Services / Ophthalmological procedures / Intravitreal injections

Intravitreal injections



Intravitreal injections are injections that are performed into the vitreous. A non-expert would call it an ‘injection into the eye,’ and indeed it is an injection into a carefully selected spot in the eyeball. The injection is performed under local anesthesia, so it doesn’t hurt at all. Not counting the time it takes to dilate the pupil, the intravitreal injection itself takes literally two minutes.

Indications for intravitreal injections:

  • Exudative-hemorrhagic AMD (wet form of age-related macular degeneration),
  • Central Retinal Vein Occlusion (CRVO),
  • Diabetic Macular Edema (DME),
  • Choroidal Neovascularization (CNV) in patients with high myopia
  • other diseases with abnormal neovascularization, such as Coats’ disease.

The main goal of intravitreal injection with anti-VEGF preparations is to inhibit or slow down choroidal neovascularization and seal the vascular endothelium.


Intravitreal injections are made with a very thin needle, which the doctor inserts into the vitreous body (the jelly-like substance that fills the eyeball). This is where the procedure got its name. During the procedure, the patient does not feel pain, as the eye is locally anesthetized beforehand. Injections are performed in sterile conditions of the operating room.

Treatment regime depends on the disease. It often involves a series of injections, the number of which, as well as the length of intervals and the duration of treatment is determined by the doctor, who also selects and prescribes the appropriate drug.

Recommendations for the patient:

  • Although the injection itself takes about 1-2 minutes, an hour or so should be reserved for the appointment. This is because it takes quite a lot of time to examine and prepare the patient before the injection is administered.
  • Preparing the patient for the injection involves the administration of antibiotics and medication that disinfects the surface of the eye.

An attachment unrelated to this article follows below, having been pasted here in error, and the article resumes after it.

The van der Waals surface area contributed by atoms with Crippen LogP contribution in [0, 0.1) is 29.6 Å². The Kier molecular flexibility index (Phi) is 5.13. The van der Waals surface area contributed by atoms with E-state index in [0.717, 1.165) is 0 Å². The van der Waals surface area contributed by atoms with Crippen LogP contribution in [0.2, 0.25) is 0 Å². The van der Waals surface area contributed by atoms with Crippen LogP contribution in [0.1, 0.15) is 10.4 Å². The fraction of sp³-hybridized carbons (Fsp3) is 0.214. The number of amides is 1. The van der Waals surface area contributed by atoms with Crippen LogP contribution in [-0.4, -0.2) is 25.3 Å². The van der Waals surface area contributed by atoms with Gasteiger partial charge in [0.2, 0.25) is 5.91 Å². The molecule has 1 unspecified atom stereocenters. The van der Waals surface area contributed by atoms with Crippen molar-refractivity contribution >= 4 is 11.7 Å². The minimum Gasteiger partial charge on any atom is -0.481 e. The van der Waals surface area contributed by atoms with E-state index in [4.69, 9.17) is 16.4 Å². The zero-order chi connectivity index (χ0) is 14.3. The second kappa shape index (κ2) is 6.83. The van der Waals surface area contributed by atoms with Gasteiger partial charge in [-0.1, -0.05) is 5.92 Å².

• The patient can leave the Clinic immediately after the injection.
  • Driving after the injection is not recommended.

 Kalkulator MediRaty 

What is wet AMD?

Intravitreal injections with anti-VEGF preparations are currently the most common and effective treatment for exudative-hemorrhagic AMD, which is the wet form of age-related macular degeneration.


AMD is a macular degeneration related to age.  It is a chronic and progressive eye disease, leading to damage of central vision. In the case of a large hemorrhage under the retina, it can even lead to total blindness.

AMD is a ‘reading disease’ because the patient retains peripheral vision, but loses central vision, making it impossible to read or recognize faces.

There are two forms of AMD: dry and wet (exudative).

Exudative AMD (wet AMD) is less common – it affects 10-20% of patients with macular degeneration. Exudative AMD can show a rapid and aggressive course, causing sudden and extensive loss of central vision even within weeks. The exudative form of AMD has a much worse prognosis than the dry form, so it requires an immediate implementation of therapy.

Intravitreal injections – what to expect?

Patients with AMD receive a series of three injections at monthly intervals, then the progress of treatment is verified by performing an OCT test (OCT, or Optical Coherence Tomography, is an ultra-modern and non-invasive method of viewing the tissues in the eye) and decision is made on the future treatment.

Very often 3 injections is where the treatment ends. After that, it will be necessary to have a periodical check-up (usually every 3 months) and take booster injections, if necessary. Sometimes, however, patients need to continue regular injections, usually at longer intervals.

Is it true that the Avastin, the drug used for intravitreal injections, is actually a cancer drug

Yes, and it continues to be an effective drug used in oncology. Soon after Avastin was approved for use in cancer therapy in 1997, it was used off-label in AMD patients. When an improvement in vision was noticed after intravenous administration of Avastin, the decision was made to inject it into the vitreous body. Ophthalmologists in many countries note its high efficacy in the treatment of the exudative form of AMD, as well as in diabetic retinopathy, some forms of glaucoma, and diabetic macula edema. Avastin has similar effects to the slightly more expensive drug Lucentis.